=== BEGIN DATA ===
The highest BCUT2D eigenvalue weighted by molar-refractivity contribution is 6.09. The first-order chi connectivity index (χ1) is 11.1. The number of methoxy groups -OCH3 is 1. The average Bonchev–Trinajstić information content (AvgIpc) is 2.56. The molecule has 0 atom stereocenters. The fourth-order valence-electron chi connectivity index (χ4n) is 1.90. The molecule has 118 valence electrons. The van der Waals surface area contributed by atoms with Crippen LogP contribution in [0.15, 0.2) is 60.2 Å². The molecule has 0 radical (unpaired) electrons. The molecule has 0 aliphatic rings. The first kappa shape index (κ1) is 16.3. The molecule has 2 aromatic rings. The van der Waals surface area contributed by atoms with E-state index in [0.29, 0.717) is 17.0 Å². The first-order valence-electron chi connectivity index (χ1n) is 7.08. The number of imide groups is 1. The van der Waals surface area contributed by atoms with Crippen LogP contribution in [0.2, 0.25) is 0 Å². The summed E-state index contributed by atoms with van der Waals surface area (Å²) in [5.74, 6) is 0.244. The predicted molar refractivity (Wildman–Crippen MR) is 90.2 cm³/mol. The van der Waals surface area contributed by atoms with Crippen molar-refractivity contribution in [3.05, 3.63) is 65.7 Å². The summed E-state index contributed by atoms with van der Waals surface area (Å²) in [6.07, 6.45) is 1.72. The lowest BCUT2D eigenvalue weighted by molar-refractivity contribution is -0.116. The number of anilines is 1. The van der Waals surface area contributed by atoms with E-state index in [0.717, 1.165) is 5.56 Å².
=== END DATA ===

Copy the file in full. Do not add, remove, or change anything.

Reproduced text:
The highest BCUT2D eigenvalue weighted by molar-refractivity contribution is 6.09. The first-order chi connectivity index (χ1) is 11.1. The number of methoxy groups -OCH3 is 1. The average Bonchev–Trinajstić information content (AvgIpc) is 2.56. The molecule has 0 atom stereocenters. The fourth-order valence-electron chi connectivity index (χ4n) is 1.90. The molecule has 118 valence electrons. The van der Waals surface area contributed by atoms with Crippen LogP contribution in [0.15, 0.2) is 60.2 Å². The molecule has 0 radical (unpaired) electrons. The molecule has 0 aliphatic rings. The first kappa shape index (κ1) is 16.3. The molecule has 2 aromatic rings. The van der Waals surface area contributed by atoms with E-state index in [0.29, 0.717) is 17.0 Å². The first-order valence-electron chi connectivity index (χ1n) is 7.08. The number of imide groups is 1. The van der Waals surface area contributed by atoms with Crippen LogP contribution in [0.2, 0.25) is 0 Å². The summed E-state index contributed by atoms with van der Waals surface area (Å²) in [5.74, 6) is 0.244. The predicted molar refractivity (Wildman–Crippen MR) is 90.2 cm³/mol. The van der Waals surface area contributed by atoms with Crippen molar-refractivity contribution in [3.05, 3.63) is 65.7 Å². The summed E-state index contributed by atoms with van der Waals surface area (Å²) in [6.07, 6.45) is 1.72. The lowest BCUT2D eigenvalue weighted by molar-refractivity contribution is -0.116. The number of anilines is 1. The van der Waals surface area contributed by atoms with E-state index in [0.717, 1.165) is 5.56 Å².